Living in a farmhouse in New York seems incessantly paradoxical to me. This is a short story about a man living in upstate New York who is bothered by a rat who is simply too slick for his traps. I do enjoy short stories in general, but I acknowledge that they are difficult to pull off. You must build up anticipation, have a solid plot (or part of a juicy plot), and give a good voice in tone all without very much space. This piece was extremely short, so I must acknowledge that it is hard to do all of those things within this frame, however, the piece was simply lacking. There was a bit of build up; I had anticipation on my part to see how the rat would be caught or if there was some moral at the end of the story. It was not horrible, but this piece does seem like one that will stay as a blog entry and not be taken to the next level of publishing or heavy circulation. It was a nice read, but not a great read. Well crafted though. Three stars.

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Untitled by Madison George

Untitled by Madison George

George details an account in which a serious accident takes place right before her eyes, one which could result in fatalities, yet she notices something that she apparently could not see prior to the accident: people as people. She says that seeing different races work together in times of need; that urgency evades us of our social precepts. The piece is short but the message is resounding. 

The Baptism of Oma Ray by Derick Strode

The Baptism of Oma Ray by Derick Strode

Because “religion” is so ingrained into many people’s lives, childhood thoughts such as this are extremely common: 

I grew up knowing Aunt Oma was going to hell. Mom and Dad often talked about it in the front seat of our Thunderbird on the way home from church.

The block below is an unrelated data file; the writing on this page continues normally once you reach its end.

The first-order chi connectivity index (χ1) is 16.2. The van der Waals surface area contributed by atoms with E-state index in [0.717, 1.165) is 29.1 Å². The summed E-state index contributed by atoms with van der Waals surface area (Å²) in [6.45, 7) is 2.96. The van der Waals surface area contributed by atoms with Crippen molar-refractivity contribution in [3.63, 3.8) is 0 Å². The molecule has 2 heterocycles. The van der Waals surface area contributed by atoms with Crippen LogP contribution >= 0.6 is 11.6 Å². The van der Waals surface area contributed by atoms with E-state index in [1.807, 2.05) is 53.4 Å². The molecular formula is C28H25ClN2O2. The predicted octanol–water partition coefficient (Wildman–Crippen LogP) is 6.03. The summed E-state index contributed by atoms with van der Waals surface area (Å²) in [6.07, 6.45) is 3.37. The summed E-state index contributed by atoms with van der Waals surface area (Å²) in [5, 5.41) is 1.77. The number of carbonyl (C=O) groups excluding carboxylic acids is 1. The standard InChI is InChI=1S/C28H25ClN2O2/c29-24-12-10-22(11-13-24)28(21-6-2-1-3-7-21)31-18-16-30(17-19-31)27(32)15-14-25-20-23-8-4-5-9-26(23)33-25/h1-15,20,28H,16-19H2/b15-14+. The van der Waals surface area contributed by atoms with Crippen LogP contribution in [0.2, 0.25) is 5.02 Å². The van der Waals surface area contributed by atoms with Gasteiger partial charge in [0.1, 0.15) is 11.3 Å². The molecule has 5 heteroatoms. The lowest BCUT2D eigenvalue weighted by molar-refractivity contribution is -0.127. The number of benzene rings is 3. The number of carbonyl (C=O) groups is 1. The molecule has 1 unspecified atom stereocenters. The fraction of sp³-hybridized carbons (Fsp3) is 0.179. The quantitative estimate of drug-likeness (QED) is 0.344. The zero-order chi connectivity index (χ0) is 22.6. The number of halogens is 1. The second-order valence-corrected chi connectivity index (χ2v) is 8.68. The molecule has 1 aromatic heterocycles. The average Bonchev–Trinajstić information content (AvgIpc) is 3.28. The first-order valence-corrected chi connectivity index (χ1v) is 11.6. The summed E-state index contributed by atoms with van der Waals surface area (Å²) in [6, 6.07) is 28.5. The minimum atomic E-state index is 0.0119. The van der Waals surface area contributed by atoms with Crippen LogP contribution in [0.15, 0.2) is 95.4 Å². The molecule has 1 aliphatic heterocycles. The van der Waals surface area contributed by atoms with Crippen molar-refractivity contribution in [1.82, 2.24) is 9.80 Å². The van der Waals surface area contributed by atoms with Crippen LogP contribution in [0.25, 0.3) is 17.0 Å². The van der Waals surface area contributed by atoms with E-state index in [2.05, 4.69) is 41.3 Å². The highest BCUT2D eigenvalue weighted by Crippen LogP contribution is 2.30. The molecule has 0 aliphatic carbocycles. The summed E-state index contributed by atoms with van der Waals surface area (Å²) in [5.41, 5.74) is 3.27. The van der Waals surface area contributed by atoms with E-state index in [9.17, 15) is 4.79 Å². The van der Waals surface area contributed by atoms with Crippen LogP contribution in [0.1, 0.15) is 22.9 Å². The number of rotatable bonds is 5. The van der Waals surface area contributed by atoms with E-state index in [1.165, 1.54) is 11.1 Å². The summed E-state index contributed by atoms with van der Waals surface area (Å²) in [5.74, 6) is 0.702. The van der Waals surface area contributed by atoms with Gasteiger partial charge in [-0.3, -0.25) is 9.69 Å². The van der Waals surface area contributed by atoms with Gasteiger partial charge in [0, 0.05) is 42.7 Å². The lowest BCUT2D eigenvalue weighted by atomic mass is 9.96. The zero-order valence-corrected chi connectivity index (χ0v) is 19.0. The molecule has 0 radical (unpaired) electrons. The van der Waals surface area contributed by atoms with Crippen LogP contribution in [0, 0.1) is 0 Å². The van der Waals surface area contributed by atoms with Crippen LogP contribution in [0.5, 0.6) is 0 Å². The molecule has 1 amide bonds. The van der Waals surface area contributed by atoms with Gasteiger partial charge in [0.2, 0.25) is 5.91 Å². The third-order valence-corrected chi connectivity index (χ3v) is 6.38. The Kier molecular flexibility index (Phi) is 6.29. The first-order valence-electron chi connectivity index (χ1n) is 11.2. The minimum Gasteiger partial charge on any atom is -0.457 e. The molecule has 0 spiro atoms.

The author doesn’t seem to concerned with religion even though his family is. He seems neutral, which proves to serve the reader well in creative nonfiction. 

I loved this piece because it seems completely honest; he characterizes the “old aunt” well, given the usage of the word “spunk”, which is one of my personal favorites. It was sort of endearing, the way Oma had a new calmness to her; it was as if she was now at peace. I pictured her in white, even when he disclosed the fact  that she was wearing a navy blue skirt, I kept her in white.

He constructed the setting nicely. I envisioned fireflies and all sorts of bugs, not in the gross way, but in the still, country, cricket humming, beautiful way. It seemed a bit baffling that Oma would wait so long to get saved and even go so far as to ask God why he would not save her. Maybe she was waiting on the right time. Maybe she knew that at 80 she would be ready. It was Oma’s choice, and by her speech and actions described, it was sacredly special to her. ;

We then see a shift that reveals what the piece is really about: the author’s relationship with his father. He is witnessing his father age, and is coping with the very apparent changes that make the reality of our mortality ever present. He cherishes his father; admires him. He had become so used to his father’s deterioration that he was moved by the clarity of his singing. I do think that he should of named the piece differently; it just does not seem to come full circle. This could be an excerpt though. Or the author may have wanted to sequence it that way, because the baptism led him to share that special moment with his father. Overall the writing is very inviting and it is easy to be present with his family in his writing.